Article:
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2018 Oligodendroglioma Workshop Report

, by Kristin Odom, NCI-CONNECT Communications Editor

Dr. Jing Wu and Dr. Marta Penas-Prado

Dr. Jing Wu and Dr. Marta Penas-Prado


The NCI-CONNECT Oligodendroglioma Workshop was held at NIH, on November 19, 2018. Neuro-oncology experts from around the world met to discuss the scientific progress and challenges of oligodendroglioma management and find ways to collaborate to advance research and treatments. The workshop concluded with recommendations and an action plan that were summarized and published in a proceedings paper in Neuro-Oncology Advances.

The workshop was co-led by Marta Penas-Prado, M.D., and Jing Wu, M.D., PhD., of the NCI Center for Cancer Research's Neuro-Oncology Branch at NIH, and Daniel Cahill, M.D., Ph.D., of Massachusetts General Hospital.

“This was the first time that such a large multidisciplinary meeting involving scientists, clinicians, and patient advocacy organizations was held that focused specifically on oligodendroglioma. This is a huge step towards improving the lives of those with oligodendroglioma,” shares Dr. Penas-Prado.

Oligodendrogliomas are rare brain and spine tumors that occur most often in young adults between ages 35 and 44 but can occur at any age. Oligodendrogliomas represent less than 10 percent of all gliomas and have variable clinical outcomes, despite sharing common histological and molecular features within the same grade or classification.

Oligodendroglioma Workshop

Workshop attendees


Current therapies include surgery, radiation, and chemotherapy, but they usually don’t cure the disease. Little is known as to why some of the tumors resist therapy or what causes them to progress in almost all cases. Researchers and scientists are also unsure of the optimal biomarkers to determine which patients are at high risk for disease progression.

Developing new therapies for this rare cancer is challenging. These challenges include delays in diagnosis, lack of care standards, limited social and advocacy support, and difficulties in conducting clinical trials because of the small patient population. In addition, a lot of health care providers, even within highly regarded neuro-oncology programs, have limited experience with rare brain and spine cancers, including oligodendroglioma.

To overcome these challenges, NCI-CONNECT is working in partnership with the neuro-oncology community to develop an infrastructure across a network of national and international sites to study rare brain and spine cancers. The network plans to facilitate discoveries into new therapies to improve patient outcomes. The Oligodendroglioma Workshop is the first step to create a collaborative network to study oligodendrogliomas, develop clinical trials and ensure each patient is well informed and has the opportunity to participate in a clinical trial.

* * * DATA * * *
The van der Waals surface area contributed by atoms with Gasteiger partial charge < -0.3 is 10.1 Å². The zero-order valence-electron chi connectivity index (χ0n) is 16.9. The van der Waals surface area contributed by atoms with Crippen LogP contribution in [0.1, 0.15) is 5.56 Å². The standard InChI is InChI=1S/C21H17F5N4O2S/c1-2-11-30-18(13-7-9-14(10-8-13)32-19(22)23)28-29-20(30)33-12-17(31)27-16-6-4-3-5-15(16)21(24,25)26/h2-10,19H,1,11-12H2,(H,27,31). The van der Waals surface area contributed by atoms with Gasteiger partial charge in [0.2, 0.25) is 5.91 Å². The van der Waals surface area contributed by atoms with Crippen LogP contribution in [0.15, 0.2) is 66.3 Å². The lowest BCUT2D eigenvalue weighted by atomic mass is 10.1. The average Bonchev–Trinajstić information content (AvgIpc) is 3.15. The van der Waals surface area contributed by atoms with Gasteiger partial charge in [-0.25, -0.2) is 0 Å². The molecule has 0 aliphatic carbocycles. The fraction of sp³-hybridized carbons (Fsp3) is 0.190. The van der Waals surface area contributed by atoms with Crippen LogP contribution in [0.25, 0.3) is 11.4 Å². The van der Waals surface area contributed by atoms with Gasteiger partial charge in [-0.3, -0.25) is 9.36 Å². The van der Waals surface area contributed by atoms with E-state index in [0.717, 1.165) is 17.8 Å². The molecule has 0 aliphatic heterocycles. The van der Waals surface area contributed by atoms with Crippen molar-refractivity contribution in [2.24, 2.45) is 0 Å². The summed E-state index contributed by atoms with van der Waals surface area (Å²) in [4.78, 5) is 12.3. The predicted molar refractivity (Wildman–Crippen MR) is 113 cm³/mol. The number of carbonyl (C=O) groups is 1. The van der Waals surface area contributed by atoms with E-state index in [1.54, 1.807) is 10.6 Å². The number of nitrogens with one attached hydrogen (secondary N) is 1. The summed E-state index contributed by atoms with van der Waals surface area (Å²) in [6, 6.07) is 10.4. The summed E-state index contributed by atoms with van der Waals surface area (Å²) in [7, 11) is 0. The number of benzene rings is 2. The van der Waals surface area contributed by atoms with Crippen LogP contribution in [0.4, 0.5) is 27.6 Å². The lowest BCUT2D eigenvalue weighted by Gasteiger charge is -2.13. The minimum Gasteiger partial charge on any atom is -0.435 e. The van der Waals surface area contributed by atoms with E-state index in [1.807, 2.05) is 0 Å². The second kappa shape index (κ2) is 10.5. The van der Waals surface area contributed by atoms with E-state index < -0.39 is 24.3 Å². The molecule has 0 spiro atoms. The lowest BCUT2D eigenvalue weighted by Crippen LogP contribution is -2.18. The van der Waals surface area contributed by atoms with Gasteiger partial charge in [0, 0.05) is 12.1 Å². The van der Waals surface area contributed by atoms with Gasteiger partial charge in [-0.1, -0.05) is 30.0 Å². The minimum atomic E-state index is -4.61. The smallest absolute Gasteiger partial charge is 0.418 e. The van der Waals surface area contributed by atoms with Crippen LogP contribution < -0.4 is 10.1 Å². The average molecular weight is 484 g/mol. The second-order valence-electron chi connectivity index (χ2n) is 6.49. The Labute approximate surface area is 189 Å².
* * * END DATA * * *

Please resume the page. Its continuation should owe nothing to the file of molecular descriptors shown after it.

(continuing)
The workshop focused on three important areas of scientific progress: molecular characteristics of oligodendrogliomas, evolution and progression of low-grade glioma, and a general overview of clinical trial efficacy endpoints. After an overview of the disease biology and sharing the patient perspectives, the participants broke into four working groups to discuss issues related to advancing the field: establishing better preclinical models, data sharing and clinical research approaches, optimization of clinical trial design, and promoting patient engagement. 

Oligodendroglioma Workshop Discussions

Workshop discussions


“As summarized in the proceedings paper, the workshop discussion covered the key aspects of the knowledge needed to improve the treatment of oligodendroglioma: from the basic research, translational research and clinical research,” shares Dr. Wu.

The Neuro-Oncology Advances proceedings paper details and summarizes the Oligodendroglioma Workshop and shares the recommendations of the workshop, which include a multifaceted and interrelated approach covering: biology and preclinical models, data sharing, advanced molecular diagnosis, imaging, clinical trial design, and patient outreach and engagement.

Participants recognized the need to combine data, resources, and samples to develop better treatments for patients with oligodendrogliomas. The NCI-CONNECT program is well positioned to address challenges in oligodendroglioma care and research in collaboration with other stakeholders—and is developing a list of action items for future initiatives.

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